In the meantime. Flores has already won because, for example, after Commissioner Roger Goodell first called Flores’ lawsuit “without merit”, he immediately realized how absurd the dismissal seemed, pivoted and admitted the evidence – that the NFL’s record for diversified coaching teams was “unacceptable”. .”
Tomlin at the NFL owners meetings in Palm Beach this week said, “I don’t have a level of confidence that would make me believe things are going to get better.”
The pessimism is understandable, but the impact of Flores’ costume has been undeniable.
As a direct result of the lawsuit, all 32 teams starting the upcoming season must have at least one person who is “female or a member of an ethnic or racial minority” on their offensive squad. That’s because it’s a pipeline to becoming an offensive coordinator, the position teams seek most in head coaching searches.
As another direct result of the lawsuit, the NFL engaged outside experts to independently assess and review the NFL’s diversity, equality and inclusion policy. In a private league memo to the one reported by The Athletic, Goodell wrote: “We understand the concerns expressed by Coach Flores.”
Small steps, yes. But move on anyway.
More important to Miami is the part of the lawsuit in which Flores directly targets Ross, claiming the owner bribed him with a $100,000 bonus offer for games lost in 2019 in a subverted effort to secure himself the first. draft pick. Flores says he turned down that offer, along with Ross’s invitation to be involved in the tampering in the pursuit of an unnamed “prominent quarterback,” who would later be Tom Brady.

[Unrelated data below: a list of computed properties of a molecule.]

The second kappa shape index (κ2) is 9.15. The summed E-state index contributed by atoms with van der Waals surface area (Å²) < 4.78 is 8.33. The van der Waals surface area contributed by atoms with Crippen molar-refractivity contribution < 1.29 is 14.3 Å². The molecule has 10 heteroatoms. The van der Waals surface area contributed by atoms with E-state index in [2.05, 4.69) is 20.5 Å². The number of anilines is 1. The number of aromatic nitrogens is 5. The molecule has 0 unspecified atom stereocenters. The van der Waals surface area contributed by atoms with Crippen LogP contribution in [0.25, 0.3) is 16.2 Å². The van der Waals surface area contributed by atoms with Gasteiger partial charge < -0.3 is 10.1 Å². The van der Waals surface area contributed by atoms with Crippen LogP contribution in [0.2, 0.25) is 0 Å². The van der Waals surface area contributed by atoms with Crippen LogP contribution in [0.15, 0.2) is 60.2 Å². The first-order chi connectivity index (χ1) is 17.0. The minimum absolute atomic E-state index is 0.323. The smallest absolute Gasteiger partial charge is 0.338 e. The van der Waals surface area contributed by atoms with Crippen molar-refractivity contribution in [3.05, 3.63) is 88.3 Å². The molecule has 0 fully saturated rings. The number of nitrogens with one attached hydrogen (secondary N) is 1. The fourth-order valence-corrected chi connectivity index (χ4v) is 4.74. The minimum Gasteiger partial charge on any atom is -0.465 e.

It drove the rift between owner and coach so deep that it might explain why a popular coach with a consecutive winning season might be fired. When that happened, Flores said he turned down “millions” by refusing to sign a nondisclosure agreement when he was fired, an agreement he said would have “shushed me.”
Ross vehemently denies Flores’ allegations, calling them “false, malicious and defamatory.”
Flores doubles down, saying his legal team “corroborated” his claims.
Someone is outright lying.
If it’s Flores, he could face a libel suit.
If it’s Ross, he could be shamed out as the owner of the Dolphins.
Ross wants his case heard in open court. The NFL and Ross prefer to go to closed arbitration. The idea of a silent settlement seems unlikely.
No one knows how it all unfolds. Either way, it’s likely to be a dark shadow over the coming season – a season otherwise rife with optimism.
After two years of straight wins, Miami is coming off a big offseason led by the blockbuster trade of All-Pro wide receiver Tyreek Hill and Friday’s huge contract extension for Pro Bowl cornerback Xavien Howard. Tua Tagovailoa enters Year 3 with big guns and no excuses. McDaniel is enjoying his honeymoon as a new coach, becoming the potential Next Big Thing.
The team must be exciting. But what happens off the pitch can be just as captivating.
That’s because a man’s lawsuit called out the NFL for systemic racism and branded the Miami Dolphins owner corrupt.
The result – the truth no matter where it lands – seems to be the legacy of Brian Flores’ football life.
This story was originally published April 1, 2022 3:42 p.m.